It has CeraVe, which is a moisturizer. And Valeant has a lot of drugs that are not going off patent. The key in the pharma game is always, once you have the distribution, once you have a sales force in the ophthalmology space or in the dermatology space, how do you source innovation? You can do that through R&D or you can do that through buying things. Mike is making a big bet that it is cheaper sometimes to buy things, to source that innovation when you have the distribution. So it seems like that model is working. The business is growing right now pretty nicely.
David Poppe: Mike Pearson believed that he could build a large and successful pharmaceutical company without taking the risk of expensive R&D that most large, successful pharma and biotech companies had taken. He would instead do it by focusing on specialties that did not require these risks through lean R&D, zero-based budgeting, minimal taxation, and high returns from the get-go on numerous acquisitions. He would target companies of all sizes in product and geographic areas in which big companies did not compete and in which there was minimal reimbursement risk. By avoiding all of those other risks, he would be able to take some risk by leveraging his balance sheet to generate very rapid growth and high returns on total capital and spectacularly high returns on shareholders' equity
Question: Going back to Valeant, I believe it is almost 20% of the portfolio. Could you shed some light going forward?
Bob Goldfarb: It is actually more than 20%. We are always reevaluating it in terms of the risks and the rewards. To date, we have always believed that the rewards outweighed the risks. That said, the company has been operating in a fairly benign environment despite the risks that we consider. I think particularly of the risk that the low interest rate environment could change unexpectedly. But Valeant has been able to borrow money at very reasonable rates to fund acquisitions.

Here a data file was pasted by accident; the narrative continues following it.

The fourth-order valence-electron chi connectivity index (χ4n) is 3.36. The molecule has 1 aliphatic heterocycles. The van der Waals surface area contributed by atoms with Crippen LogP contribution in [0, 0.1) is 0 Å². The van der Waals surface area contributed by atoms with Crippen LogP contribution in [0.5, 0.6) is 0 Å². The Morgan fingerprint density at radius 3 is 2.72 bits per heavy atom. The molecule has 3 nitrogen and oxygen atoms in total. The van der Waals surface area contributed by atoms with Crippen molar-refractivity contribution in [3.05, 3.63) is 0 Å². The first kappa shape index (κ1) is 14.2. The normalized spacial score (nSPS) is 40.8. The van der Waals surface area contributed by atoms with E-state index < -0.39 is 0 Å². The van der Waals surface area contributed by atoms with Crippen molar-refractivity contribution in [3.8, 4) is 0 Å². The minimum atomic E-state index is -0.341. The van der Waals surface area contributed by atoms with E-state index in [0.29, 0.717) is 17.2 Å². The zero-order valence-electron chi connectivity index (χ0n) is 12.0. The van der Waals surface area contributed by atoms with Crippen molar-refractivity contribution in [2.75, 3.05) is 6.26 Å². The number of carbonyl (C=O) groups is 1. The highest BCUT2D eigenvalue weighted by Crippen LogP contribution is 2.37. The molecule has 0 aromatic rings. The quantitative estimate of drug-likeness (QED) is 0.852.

As Rory mentioned earlier, the company has used equity very sparingly. The second risk would be Mike Pearson's health and longevity. So far so good — he is 55 — the mortality tables would suggest that the risk there is relatively low at this juncture. A third risk would be changes in drug pricing by the government and/or the payers, the pharmacy benefits managers and the HMOs. A fourth risk, which the company lived with in the earlier days of our ownership, was genericization. But at this point in time the portfolio is less subject to genericization within the foreseeable future.
In terms of the opportunities, management has guided to earnings of about $11 a share this year and it has given a number for EBITDA that translates into about $16 a share of earnings for next year. So the company certainly sees the very rapid growth continuing into 2016 and I think the market is beginning to accept that number and price it into the stock to some extent. One major change since we met a year ago was that the organic growth has really accelerated. It is double digit this year and we would expect a continuation of double digit organic growth next year. So Valeant has really transformed its portfolio. After the merger with Biovail in 2010, organic growth was not very good for several years. But due to some very smart acquisitions since then, Valeant has rejiggered the portfolio so it is now geared for substantial organic growth.
Don't forget - sign up for our free daily newsletter to stay in the activist investing know.